By Will Dunham
WASHINGTON (Reuters) – Microfossils of a globular spore connected to a T-shaped filament excavated in an Arctic region of northwestern Canada represent the oldest-known fungus, a discovery that sheds light on the origins of an important branch in Earth’s tree of life.
Scientists said on Wednesday the multicellular fungus that they named Ourasphaira giraldae – forerunner to an immensely diverse group that today includes the likes of mushrooms, yeasts and molds – lived in an estuary environment about 900 million to 1 billion years ago. Until now, the oldest-known fungus fossil was one about 410 million years old from Scotland.
Fungi play a crucial role in global ecosystems such as in the organic decomposition process.
Fungi belong to a broad group of organisms, called eukaryotes, that possesses a clearly defined nucleus and also includes animals and plants. A fundamental difference between fungi and plants is that fungi are incapable of photosynthesis, harnessing sunlight to synthesise nutrients.
Because of a close evolutionary relationship between fungi and animals, the researchers suspect that early forms of microscopic animal life may have lived at the same time as Ourasphaira. The earliest fossils of rudimentary animals are about 635 million years old.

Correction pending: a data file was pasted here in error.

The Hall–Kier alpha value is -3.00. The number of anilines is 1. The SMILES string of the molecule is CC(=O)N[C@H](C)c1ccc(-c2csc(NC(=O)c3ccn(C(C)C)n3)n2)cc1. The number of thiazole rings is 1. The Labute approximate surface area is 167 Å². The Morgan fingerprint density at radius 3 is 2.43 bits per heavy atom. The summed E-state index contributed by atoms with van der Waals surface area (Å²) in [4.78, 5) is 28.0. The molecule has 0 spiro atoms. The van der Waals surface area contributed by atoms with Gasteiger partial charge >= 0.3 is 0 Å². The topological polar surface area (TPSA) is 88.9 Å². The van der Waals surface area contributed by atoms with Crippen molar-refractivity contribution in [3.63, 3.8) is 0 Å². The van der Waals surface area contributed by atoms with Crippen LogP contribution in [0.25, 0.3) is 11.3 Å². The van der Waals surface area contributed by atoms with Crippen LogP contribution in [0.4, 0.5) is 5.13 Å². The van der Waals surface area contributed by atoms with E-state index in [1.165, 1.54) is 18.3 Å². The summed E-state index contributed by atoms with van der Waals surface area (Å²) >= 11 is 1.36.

“Fungi are one of the more diverse groups of eukaryotes known today and, despite this, their ancient fossil record is very scarce,” said paleobiologist Corentin Loron of the University of Liège in Belgium, lead author of the research published in the journal Nature.
The microscopic fossils, contained in shale rock from the Northwest Territories of Canada, dated to the Proterozoic era before the advent of complex life forms. The fossil record from that era “is still a mysterious jigsaw puzzle, and we just added a new piece to it,” Loron said.
In determining that the fossils were of fungi, the researchers identified the presence of a fibrous substance called chitin in Ourasphaira’s cell walls, a key fungal characteristic. Chitin also is present in the durable exoskeletons of invertebrate animals such as insects and crustaceans.
“Of course, when talking about fungi, we think of poisonous mushrooms or mold that grows on food,” Loron said. “But fungi are also well known to help productivity in cultivated fields, for fermentation purposes like yeast in beer, or for their role in the digestive system – for example, in the rumen of cows – to help cellulose digestion.”
(Reporting by Will Dunham; Editing by Sandra Maler)